This can be one of the toughest decisions to make when it comes to actually executing your dream home build. The problem is multivariate, so we will look at three different considerations that might influence your decision on when to sign a contract to get your dream house plan built. First we look at how the weather affects the build timeline, then we dive into the statistics on building material seasonality and finally we talk about personal logistics that may influence your decision.
If you're too impatient to read further, we'll go ahead and tell you that October is the best time to break ground.
Depending on where you're looking to build, the weather can be a huge challenge for builders. Frozen ground and snow make for a tough time to dig foundations and get your concrete to cure properly. So if you live in a cold climate it's best to get your foundation dug, poured and cured outside of the coldest winter months. Snow and rain also result in delays so it's best to try to get your house dried in before the winter snow and the spring rain.
Typically it takes 8-12 weeks from groundbreaking to dry-in so we recommend breaking ground at least 3 months before it really starts to freeze. Typically for most of the Northern US, this is January so we recommend breaking ground before November at the latest.
Building Material Costs:
Because of the common understanding that the optimal weather for building is spring and summer, there's a surge in demand for both building materials and builders during those seasons. We downloaded the data from the Bureau of Labor Statistics on the Producer Price Index for Building Materials and Supplies Dealers. We then aggregated the data by month and calculated the seasonality over the average cost. So for example, looking at the chart below, building materials tend to cost 2.67% less than average in January.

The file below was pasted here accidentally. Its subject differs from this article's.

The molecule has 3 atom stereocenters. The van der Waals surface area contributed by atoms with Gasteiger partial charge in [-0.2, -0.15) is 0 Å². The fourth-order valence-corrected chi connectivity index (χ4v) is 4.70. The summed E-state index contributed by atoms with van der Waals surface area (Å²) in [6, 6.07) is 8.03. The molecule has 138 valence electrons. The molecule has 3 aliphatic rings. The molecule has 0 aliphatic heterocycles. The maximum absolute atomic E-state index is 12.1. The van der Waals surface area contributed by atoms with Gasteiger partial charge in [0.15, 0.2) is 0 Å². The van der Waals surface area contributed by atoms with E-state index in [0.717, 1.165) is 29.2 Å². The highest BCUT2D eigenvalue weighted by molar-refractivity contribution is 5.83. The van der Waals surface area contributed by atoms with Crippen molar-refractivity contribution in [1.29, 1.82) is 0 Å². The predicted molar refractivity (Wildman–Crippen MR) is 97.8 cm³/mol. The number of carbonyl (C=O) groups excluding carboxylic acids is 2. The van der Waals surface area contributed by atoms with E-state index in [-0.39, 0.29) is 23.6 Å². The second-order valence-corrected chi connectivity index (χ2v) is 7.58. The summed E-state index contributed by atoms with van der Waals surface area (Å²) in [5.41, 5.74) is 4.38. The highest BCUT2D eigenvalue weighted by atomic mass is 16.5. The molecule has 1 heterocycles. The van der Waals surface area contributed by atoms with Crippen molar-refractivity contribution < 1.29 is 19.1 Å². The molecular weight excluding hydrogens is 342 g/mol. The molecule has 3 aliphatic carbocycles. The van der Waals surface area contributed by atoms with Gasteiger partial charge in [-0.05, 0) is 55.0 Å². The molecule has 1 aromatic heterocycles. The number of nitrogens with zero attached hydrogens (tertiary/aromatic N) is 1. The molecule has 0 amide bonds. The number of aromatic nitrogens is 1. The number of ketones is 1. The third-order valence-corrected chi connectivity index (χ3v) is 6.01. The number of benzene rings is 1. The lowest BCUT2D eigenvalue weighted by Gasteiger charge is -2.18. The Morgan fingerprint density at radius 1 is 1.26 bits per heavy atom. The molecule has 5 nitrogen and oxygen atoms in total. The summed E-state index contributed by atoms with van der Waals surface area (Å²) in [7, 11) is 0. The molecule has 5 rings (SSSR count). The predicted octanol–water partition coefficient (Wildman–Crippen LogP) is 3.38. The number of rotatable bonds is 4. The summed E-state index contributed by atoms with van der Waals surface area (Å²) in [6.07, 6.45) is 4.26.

Notice that there's a steep drop off in November for building material costs! Next we look at how these costs add up using an example house:
We modeled a scenario with a house that takes 6 months to build with an even monthly draw of $50,000 for a total of $300,000 - we then applied the seasonal adjustment factors from above to result in the adjusted costs. Looking at the chart below, the most expensive month to start would be May at $305,961 and the least expensive month to start building would be November at $294,024. That's a potential savings of about $12,000 off your cost to build! In reality, it may be slightly better than that since most of your building costs are drawn in the first few months of the build. It may be best to start about a month or so before costs bottom (which lines up nicely with the weather!) For this reason we recommend October as the optimal time to break ground on your house.